By: Simon Collins

Andrew and Tracey Hill are “ecstatic” now that the ministry has asked another school to take their autistic son after he was bullied “almost daily” at Pakuranga Intermediate. Photo / Michael Craig

An autistic boy who was bullied repeatedly at a Pakuranga school is now “walking on air” after the Ministry of Education acted swiftly today to find him a new school.

The boys’ parents, Andrew and Tracey Hill, said they were “just ecstatic” after the ministry told them that their 12-year-old son would be able to start at the new school at the end of this month.

The principal of the new school, which the family asked not to be named to avoid any repercussions for their son, said the ministry rang her twice today to discuss a directive to enrol the boy even though he lives outside the school zone.

“The ministry is organising a meeting for all parties to discuss the case, with the parents, the primary school, the Ministry of Education and anyone who knows the child,” she said.

“There is a process to follow with a directed enrolment, and one of them is a letter from the ministry directing the enrolment, and of course the board can question that if they wish, but we are all keen to work together for the best for the child.

“We are looking for the ministry’s support to make this placement the very best it can be for the child.”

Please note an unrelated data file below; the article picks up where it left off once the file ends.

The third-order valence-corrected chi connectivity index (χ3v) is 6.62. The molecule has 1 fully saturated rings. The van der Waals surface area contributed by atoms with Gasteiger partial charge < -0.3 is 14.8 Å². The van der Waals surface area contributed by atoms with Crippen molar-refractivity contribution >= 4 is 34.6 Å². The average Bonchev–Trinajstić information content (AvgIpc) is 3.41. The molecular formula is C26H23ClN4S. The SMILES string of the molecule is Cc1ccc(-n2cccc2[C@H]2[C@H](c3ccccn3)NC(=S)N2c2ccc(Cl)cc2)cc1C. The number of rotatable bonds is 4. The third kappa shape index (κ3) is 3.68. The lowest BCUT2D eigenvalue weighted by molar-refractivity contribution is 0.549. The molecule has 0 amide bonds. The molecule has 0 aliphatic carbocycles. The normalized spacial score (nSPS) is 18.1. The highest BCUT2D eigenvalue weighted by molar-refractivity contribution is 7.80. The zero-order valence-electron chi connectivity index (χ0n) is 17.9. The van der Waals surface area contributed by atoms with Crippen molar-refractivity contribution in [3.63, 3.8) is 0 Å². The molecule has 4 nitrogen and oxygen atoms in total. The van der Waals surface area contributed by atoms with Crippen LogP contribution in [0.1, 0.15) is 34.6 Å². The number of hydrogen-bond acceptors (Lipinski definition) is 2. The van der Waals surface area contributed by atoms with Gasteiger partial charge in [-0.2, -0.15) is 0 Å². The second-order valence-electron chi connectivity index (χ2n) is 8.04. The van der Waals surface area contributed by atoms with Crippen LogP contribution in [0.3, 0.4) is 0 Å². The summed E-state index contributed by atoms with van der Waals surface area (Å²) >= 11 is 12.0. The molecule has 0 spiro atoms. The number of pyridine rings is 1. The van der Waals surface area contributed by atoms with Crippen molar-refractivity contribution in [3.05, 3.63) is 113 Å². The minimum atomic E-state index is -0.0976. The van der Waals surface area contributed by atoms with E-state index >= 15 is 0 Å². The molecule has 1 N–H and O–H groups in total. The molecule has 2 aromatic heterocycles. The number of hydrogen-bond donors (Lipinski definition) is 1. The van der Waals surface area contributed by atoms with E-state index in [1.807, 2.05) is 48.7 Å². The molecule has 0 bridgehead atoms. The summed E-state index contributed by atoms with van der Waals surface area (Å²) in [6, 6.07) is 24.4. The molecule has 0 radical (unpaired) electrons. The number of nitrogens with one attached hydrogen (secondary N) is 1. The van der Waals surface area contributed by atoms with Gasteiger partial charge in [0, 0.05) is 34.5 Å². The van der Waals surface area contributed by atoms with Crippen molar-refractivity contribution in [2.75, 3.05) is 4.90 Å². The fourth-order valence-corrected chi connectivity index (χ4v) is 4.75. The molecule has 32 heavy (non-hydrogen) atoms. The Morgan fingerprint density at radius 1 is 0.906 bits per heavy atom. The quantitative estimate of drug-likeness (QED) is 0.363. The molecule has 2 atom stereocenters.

The ministry initially turned down the Hills’ request for a directed enrolment last year, even though the parents said their son had been bullied “almost daily” since he started at Pakuranga Intermediate last year.

Andrew Hill said the family was overwhelmed with supportive messages after the case was reported in the Herald, and their son’s anxiety had instantly disappeared now that he had a school to go to.

“He is just walking on air,” he said. “It’s just unbelievable, we still can’t believe it.”

Chief Human Rights Commissioner David Rutherford says NZ’s failure to protect disabled children from being bullied in schools is “a national disgrace”. Photo / Supplied

The Chief Human Rights Commissioner David Rutherford said the case showed that more still had to be done to change attitudes towards children with disabilities in schools.

“The ongoing failure to address a problem that New Zealand children have identified as one of their greatest concerns is a national disgrace,” he said.

“If we create an expectation when our children are young that bullying is not okay, they will grow into adults that share that same message in their workplaces, in their homes and in their communities.”

Source: NZ Herald


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